|Choosing a nursing home|
|Monday, 10 March 2008 08:28 | Print page:|
Choosing a nursing home can seem like an overwhelming task. If the need for care has become too much for you to safely provide and you find yourself trying to make difficult decisions in an emotional whirlwind, this section will provide you with some invaluable tips if followed.
As with any decision-making, finding the right nursing home is a step-by-step process. But those emotionally charged decisions can make it awfully hard to understand and navigate through the process.
This section contains some invaluable information and checklists on making an educated decision in locating a suitable nursing facility for your loved one.
Insufficient and untrained staff are key problems. Prospective residents and their families should obtain staffing information and have the knowledge to assess staffing ratios (amongst other things). They should insist on the disclosure of past as well as present oversight reports.
Recurrent offenders are of most concern and the accreditation agency should be forced to supply these on request. Families should see what the company was capable of when no one was watching (i.e. insist on surprise inspection results) not when they had been given time to prepare and not after they had responded to an adverse finding in order to stay in business. Most nursing homes are accredited once every 3 years, and are subject to a "spot check" (which is with notice) at least once a year.
They should examine the track record of the owner in its other homes. It is the owner that allocates funding and dictates policy. The profit focus (not for profit, private for profit or publicly listed for profit status) should be considered and the public statements examined within this context.
They should visit the home unanounced and be given access preferably during a meal time to see the quality of food and whether there are staff helping residents to eat. A pervasive smell of urine or faeces is a warning. Facilities for physical exercise and mental stimulation are important.
Relatives are often unaware of the key relationship between bad nursing and the deteriorating condition of the elderly resident. Weight loss, dehydration, pressure sores, contractures, being bedridden, and mental deterioration may be accepted as due to aging rather than to bad nursing, excess sedation, insufficient exercise and a lack of mental stimulation.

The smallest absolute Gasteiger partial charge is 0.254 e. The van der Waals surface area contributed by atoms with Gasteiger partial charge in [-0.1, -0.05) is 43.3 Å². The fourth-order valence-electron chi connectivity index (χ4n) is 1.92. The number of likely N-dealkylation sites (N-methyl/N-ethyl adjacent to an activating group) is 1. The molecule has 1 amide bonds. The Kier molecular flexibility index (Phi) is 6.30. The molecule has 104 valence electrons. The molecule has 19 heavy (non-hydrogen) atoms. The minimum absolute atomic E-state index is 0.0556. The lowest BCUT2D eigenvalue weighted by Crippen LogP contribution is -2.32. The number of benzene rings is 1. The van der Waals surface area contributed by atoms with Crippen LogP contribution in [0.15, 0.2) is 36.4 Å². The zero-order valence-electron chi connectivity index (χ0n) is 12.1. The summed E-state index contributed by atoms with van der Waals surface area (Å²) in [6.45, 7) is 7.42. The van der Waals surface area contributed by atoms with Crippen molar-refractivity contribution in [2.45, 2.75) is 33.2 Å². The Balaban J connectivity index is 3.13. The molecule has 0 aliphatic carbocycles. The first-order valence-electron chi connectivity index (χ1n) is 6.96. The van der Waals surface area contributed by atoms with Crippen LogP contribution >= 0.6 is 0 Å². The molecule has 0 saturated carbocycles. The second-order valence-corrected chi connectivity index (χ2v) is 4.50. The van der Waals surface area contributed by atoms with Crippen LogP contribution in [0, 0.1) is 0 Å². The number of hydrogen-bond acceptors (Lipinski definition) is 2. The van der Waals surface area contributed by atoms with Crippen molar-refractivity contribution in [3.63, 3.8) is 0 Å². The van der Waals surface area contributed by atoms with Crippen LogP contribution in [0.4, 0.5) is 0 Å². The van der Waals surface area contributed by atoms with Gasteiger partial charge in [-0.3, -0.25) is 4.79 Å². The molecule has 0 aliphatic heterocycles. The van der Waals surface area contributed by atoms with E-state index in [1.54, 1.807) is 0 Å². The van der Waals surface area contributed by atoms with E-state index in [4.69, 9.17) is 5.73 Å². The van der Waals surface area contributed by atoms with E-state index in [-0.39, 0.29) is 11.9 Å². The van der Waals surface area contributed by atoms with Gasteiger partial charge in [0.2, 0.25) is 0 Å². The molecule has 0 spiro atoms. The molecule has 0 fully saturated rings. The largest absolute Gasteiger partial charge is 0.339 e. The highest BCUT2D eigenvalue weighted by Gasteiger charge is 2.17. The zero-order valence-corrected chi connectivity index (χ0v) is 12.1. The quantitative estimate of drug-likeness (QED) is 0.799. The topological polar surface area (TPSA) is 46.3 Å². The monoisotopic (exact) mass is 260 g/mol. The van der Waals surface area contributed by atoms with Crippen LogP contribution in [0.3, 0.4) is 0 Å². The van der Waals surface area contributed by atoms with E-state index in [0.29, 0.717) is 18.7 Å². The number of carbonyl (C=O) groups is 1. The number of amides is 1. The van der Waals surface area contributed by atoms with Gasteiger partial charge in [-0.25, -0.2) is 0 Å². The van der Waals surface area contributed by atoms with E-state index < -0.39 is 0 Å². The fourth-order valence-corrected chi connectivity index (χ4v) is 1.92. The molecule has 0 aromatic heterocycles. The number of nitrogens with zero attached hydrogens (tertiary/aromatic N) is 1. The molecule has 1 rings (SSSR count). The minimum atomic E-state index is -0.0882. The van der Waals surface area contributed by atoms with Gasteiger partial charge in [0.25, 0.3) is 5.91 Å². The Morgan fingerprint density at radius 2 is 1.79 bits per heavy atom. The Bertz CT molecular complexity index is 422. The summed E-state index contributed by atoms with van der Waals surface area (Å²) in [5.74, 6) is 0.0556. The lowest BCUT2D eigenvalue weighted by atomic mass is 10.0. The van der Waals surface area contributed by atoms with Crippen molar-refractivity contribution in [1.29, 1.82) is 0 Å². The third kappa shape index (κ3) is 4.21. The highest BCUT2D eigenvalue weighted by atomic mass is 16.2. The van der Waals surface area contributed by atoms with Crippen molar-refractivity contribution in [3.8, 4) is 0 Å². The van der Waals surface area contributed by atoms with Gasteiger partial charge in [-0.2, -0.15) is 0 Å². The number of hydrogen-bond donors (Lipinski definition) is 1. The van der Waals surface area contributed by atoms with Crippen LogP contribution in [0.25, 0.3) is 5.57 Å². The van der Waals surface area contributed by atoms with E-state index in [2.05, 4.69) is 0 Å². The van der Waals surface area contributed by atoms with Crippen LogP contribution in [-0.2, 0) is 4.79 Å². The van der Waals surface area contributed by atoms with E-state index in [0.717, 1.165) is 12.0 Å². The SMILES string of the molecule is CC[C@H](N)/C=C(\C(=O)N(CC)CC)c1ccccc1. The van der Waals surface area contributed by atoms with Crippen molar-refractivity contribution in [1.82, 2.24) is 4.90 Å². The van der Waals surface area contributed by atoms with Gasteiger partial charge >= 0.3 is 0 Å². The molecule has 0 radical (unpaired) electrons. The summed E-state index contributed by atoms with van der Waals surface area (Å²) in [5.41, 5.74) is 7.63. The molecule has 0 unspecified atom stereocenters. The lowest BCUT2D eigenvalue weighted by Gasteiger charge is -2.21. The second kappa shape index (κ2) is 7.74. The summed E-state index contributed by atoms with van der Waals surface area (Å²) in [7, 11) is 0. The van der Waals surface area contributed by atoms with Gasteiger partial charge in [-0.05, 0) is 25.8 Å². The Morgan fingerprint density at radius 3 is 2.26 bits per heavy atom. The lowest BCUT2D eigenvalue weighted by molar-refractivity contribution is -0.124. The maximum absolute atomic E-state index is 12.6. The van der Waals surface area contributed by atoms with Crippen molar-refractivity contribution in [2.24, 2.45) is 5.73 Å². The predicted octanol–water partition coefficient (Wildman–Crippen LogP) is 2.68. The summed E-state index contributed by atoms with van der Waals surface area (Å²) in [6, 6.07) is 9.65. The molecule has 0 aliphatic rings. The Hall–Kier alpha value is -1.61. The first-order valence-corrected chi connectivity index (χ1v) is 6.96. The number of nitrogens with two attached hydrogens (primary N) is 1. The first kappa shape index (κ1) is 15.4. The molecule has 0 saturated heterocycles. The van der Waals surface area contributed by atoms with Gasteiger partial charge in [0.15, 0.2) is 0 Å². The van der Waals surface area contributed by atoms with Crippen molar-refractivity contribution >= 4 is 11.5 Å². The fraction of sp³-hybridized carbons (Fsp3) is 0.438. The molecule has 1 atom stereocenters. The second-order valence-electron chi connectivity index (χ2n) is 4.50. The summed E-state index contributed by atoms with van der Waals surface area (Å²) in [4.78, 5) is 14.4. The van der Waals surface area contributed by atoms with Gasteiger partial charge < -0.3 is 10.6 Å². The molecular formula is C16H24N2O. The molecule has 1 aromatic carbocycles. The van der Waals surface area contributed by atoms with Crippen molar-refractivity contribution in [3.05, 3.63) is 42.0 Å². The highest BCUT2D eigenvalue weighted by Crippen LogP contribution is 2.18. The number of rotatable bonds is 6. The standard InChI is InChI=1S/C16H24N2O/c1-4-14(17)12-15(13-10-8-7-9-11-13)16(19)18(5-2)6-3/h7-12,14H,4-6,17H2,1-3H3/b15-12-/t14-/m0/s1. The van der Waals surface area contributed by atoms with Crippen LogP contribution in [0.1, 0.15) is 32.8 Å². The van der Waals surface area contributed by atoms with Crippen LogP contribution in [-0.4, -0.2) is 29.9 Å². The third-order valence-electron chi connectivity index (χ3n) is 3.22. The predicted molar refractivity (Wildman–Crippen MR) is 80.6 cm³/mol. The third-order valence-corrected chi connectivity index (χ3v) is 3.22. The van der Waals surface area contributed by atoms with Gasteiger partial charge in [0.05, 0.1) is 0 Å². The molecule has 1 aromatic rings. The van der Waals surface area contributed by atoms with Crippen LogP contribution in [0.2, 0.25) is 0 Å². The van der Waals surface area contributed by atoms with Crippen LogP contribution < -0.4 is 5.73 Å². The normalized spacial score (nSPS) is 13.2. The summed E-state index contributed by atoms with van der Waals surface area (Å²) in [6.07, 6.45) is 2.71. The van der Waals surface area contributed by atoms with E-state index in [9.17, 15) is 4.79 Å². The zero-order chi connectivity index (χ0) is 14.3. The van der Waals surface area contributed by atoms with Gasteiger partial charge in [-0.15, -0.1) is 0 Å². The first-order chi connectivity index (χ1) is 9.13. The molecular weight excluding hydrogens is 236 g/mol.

Wouldn’t it be useful if homes were required to disclose publicly what they spent on food, nurses and cleaning, as well as their staff/patient/skills ratios? Prospective residents should make a point of asking and comparing.
Note that the not for profit private homes have also been compared poorly with publicly run homes. The following article compares private vs public government run homes. It does not compare not for profit vs for profit homes.
We need to know whether the government run homes are giving better care as one might expect from the additional expense, or are they inefficiently wasting the extra money as the marketplace claims. No one seems interested in looking at data to see. Valid comparisons can be performed here.
What is missing from reports are the incidence of pressure sores, contractures, weight loss and dehydration.
This is the sort of information you require when you select a nursing home and decide whether to go public, not for profit or for profit.
One can only urge relatives to learn about aging, about good care, about failures in care and about the staffing ratios and training in the home their relative is in. If they really care for the resident then they should visit very frequently and at unexpected times to see what is happening. If all is not well, be persistent. If need be become such a nuisance that something is done.
If things are not right take photographs, record (with consent of those present), or take notes of all interviews and visits. Complain through the complaints mechanism but don’t expect the faults to be there when they visit. If you have hard evidence and photos then you can still force the issue by going public.
You should not expect the complaints agency to tell you what they have found and it may cost you years of angst and expense to even see a censored copy.
Dr. J M Wynne MB. ChB, FRCS, FRACS, Grad Cert Ed (UQ)